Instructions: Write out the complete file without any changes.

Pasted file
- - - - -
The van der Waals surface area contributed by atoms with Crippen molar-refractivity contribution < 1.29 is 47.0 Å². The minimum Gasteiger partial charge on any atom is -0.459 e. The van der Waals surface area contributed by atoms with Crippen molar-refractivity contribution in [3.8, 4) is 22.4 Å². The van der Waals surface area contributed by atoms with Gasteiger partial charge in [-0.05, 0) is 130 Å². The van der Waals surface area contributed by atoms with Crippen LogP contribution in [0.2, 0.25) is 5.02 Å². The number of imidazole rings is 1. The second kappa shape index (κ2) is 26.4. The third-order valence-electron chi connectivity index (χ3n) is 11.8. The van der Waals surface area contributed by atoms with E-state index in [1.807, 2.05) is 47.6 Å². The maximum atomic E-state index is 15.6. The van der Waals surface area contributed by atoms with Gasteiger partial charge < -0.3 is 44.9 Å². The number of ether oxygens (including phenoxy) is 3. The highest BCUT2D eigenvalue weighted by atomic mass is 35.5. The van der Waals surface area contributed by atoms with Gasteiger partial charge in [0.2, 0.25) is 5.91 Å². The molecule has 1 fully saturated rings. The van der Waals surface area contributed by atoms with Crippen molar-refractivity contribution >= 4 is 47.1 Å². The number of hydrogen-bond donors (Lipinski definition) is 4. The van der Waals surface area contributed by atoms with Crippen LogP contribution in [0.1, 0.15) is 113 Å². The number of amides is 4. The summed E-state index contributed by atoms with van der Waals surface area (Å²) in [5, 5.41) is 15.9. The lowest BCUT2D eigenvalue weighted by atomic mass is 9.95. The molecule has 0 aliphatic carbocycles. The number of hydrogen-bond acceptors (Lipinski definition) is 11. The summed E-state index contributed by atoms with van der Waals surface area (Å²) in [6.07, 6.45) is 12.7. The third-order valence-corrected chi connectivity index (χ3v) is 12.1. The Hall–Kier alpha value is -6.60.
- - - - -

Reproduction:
The van der Waals surface area contributed by atoms with Crippen molar-refractivity contribution < 1.29 is 47.0 Å². The minimum Gasteiger partial charge on any atom is -0.459 e. The van der Waals surface area contributed by atoms with Crippen molar-refractivity contribution in [3.8, 4) is 22.4 Å². The van der Waals surface area contributed by atoms with Gasteiger partial charge in [-0.05, 0) is 130 Å². The van der Waals surface area contributed by atoms with Crippen LogP contribution in [0.2, 0.25) is 5.02 Å². The number of imidazole rings is 1. The second kappa shape index (κ2) is 26.4. The third-order valence-electron chi connectivity index (χ3n) is 11.8. The van der Waals surface area contributed by atoms with E-state index in [1.807, 2.05) is 47.6 Å². The maximum atomic E-state index is 15.6. The van der Waals surface area contributed by atoms with Gasteiger partial charge < -0.3 is 44.9 Å². The number of ether oxygens (including phenoxy) is 3. The highest BCUT2D eigenvalue weighted by atomic mass is 35.5. The van der Waals surface area contributed by atoms with Gasteiger partial charge in [0.2, 0.25) is 5.91 Å². The molecule has 1 fully saturated rings. The van der Waals surface area contributed by atoms with Crippen molar-refractivity contribution >= 4 is 47.1 Å². The number of hydrogen-bond donors (Lipinski definition) is 4. The van der Waals surface area contributed by atoms with Crippen LogP contribution in [0.1, 0.15) is 113 Å². The number of amides is 4. The summed E-state index contributed by atoms with van der Waals surface area (Å²) in [5, 5.41) is 15.9. The lowest BCUT2D eigenvalue weighted by atomic mass is 9.95. The molecule has 0 aliphatic carbocycles. The number of hydrogen-bond acceptors (Lipinski definition) is 11. The summed E-state index contributed by atoms with van der Waals surface area (Å²) in [6.07, 6.45) is 12.7. The third-order valence-corrected chi connectivity index (χ3v) is 12.1. The Hall–Kier alpha value is -6.60.